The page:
They also benefit from specialised knowledge. The technicians who support hard PLCs have dedicated experience and these systems have a weight of tradition behind them that makes them somewhat more reasonable to maintain.

Why move to soft PLCs?

Given the preceding paragraphs, you’d be forgiven for thinking a move to soft PLCs is a bad one. But, as with every technological advance, there’s two sides to this story. Soft PLCs can do things that hard PLCs can’t and some of the benefits of hard PLCs can also create problems that soft PLCs can solve.

As we move into the world of Industry 4.0, we understand that flexibility is a key component of progress. The interoperability of machinery begs for concepts like soft PLCs, where the potential setups for any manufacturing operation are infinitely variable.

In the factory of the future, CPU functionality might exist in the cloud, enabling multiple manufacturing centres at once. That puts the PLC responsibility firmly into the world of IT, AI, and cloud computing.

Something important to remember is that in soft PLCs, the CPUs exist separately from the rest of the PLC. With that separation comes some really interesting advantages.

Networked systems

Hard PLCs might not always be hardwired, but they will always be limited in how well they can network. As dedicated pieces of equipment, anyone installing them is limited to the capabilities of that particular PLC. Improvements can be made, but only within the scope of what their provider has provided.

A soft PLC can, theoretically, have any amount of sensors and actuators networked in. The software that handles the PLC can be redesigned digitally, not physically, to allow new devices to be handled within the established system.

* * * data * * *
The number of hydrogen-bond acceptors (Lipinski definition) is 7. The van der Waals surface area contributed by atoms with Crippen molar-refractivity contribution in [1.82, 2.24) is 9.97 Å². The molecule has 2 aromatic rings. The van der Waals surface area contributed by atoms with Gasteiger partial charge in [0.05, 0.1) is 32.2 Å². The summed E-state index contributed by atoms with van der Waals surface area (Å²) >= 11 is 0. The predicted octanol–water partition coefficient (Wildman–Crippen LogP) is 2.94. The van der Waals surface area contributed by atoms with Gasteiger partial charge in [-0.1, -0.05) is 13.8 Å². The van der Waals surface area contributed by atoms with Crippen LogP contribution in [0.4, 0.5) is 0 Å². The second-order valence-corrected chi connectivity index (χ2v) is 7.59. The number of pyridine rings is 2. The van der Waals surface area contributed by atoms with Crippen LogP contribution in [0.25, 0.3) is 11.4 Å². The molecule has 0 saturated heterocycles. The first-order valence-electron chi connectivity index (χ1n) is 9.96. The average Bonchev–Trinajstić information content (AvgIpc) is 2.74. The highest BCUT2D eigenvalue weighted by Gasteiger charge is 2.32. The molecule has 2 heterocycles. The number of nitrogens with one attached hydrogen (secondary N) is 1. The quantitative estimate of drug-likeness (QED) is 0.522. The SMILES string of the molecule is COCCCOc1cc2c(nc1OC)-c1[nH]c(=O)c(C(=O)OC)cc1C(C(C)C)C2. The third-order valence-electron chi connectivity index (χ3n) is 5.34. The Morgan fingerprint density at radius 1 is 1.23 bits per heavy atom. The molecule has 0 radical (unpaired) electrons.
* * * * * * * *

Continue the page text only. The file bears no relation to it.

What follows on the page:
Continuing that idea, because soft PLCs can be redesigned at a software level they can infinitely adapt to changes in hardware. A hard PLC will be limited by the hardware available to it where a soft PLC wouldn’t be.

Diversification of support

With specificity comes certain issues. Custom built systems might be perfectly designed to enable certain processes, but at the same time they can be more costly to implement and maintain.

If your hard PLC encounters an issue, then there’s a limited number of people you can call to troubleshoot it. Worse still, if support for your hard PLC is ended, for whatever reason, then you might not be able to just adapt and update it, you may be looking at installing a whole new PLC.

Future proofing

A hard PLC might also hamper the adaptability of an operation. If your beautifully designed, perfectly implemented hard PLC operates within strict limits, you may be unable to capitalise on trends in the industry by adapting your production to match the needs of a shifting customer base.

With a soft PLC housing its CPU functionality in a separate PC, both the brains of the operation and the input and output devices can be expanded and adapted as technology develops.

In an Industry 4.0 world, facilities full of internet of things (IoT) devices can be linked up, those facilities can be networked, that network can exist within the cloud, all being managed by a PLC that exists digitally, across facilities, networks, nations and continents. The sky really is the limit.

Which is better: a soft PLC or a hard PLC?

At the end of the day, manufacturing will always require something like a PLC to allow it to produce large numbers of things efficiently. Hard PLCs and soft PLCs have their benefits and drawbacks and which one your company lands on will be down to your business goals, methodologies and predictions for the future.

Hard PLCs make sense in a lot of situations, but Industry 4.0 advances might rely on soft PLCs to become realised. The potential growth offered by a soft PLC is something that has to be taken into account when decisions are being made.